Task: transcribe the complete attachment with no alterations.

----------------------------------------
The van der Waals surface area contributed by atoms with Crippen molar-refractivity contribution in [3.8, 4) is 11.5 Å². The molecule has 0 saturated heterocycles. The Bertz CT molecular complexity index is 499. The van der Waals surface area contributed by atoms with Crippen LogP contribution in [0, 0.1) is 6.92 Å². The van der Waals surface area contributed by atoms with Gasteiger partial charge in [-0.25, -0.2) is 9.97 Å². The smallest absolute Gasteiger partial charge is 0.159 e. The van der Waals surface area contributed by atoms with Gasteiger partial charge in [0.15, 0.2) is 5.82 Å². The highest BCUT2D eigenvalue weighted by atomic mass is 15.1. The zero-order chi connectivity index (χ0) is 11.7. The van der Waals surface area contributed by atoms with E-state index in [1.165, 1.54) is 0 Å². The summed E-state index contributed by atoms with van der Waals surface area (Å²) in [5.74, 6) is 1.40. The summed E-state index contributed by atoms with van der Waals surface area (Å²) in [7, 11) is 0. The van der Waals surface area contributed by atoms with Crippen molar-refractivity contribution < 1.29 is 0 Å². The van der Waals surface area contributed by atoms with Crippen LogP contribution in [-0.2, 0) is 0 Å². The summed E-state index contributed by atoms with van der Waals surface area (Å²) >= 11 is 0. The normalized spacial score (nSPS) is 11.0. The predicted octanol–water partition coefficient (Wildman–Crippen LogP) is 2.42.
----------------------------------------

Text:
The van der Waals surface area contributed by atoms with Crippen molar-refractivity contribution in [3.8, 4) is 11.5 Å². The molecule has 0 saturated heterocycles. The Bertz CT molecular complexity index is 499. The van der Waals surface area contributed by atoms with Crippen LogP contribution in [0, 0.1) is 6.92 Å². The van der Waals surface area contributed by atoms with Gasteiger partial charge in [-0.25, -0.2) is 9.97 Å². The smallest absolute Gasteiger partial charge is 0.159 e. The van der Waals surface area contributed by atoms with Gasteiger partial charge in [0.15, 0.2) is 5.82 Å². The highest BCUT2D eigenvalue weighted by atomic mass is 15.1. The zero-order chi connectivity index (χ0) is 11.7. The van der Waals surface area contributed by atoms with E-state index in [1.165, 1.54) is 0 Å². The summed E-state index contributed by atoms with van der Waals surface area (Å²) in [5.74, 6) is 1.40. The summed E-state index contributed by atoms with van der Waals surface area (Å²) in [7, 11) is 0. The van der Waals surface area contributed by atoms with Crippen molar-refractivity contribution < 1.29 is 0 Å². The van der Waals surface area contributed by atoms with Crippen LogP contribution in [-0.2, 0) is 0 Å². The summed E-state index contributed by atoms with van der Waals surface area (Å²) >= 11 is 0. The normalized spacial score (nSPS) is 11.0. The predicted octanol–water partition coefficient (Wildman–Crippen LogP) is 2.42.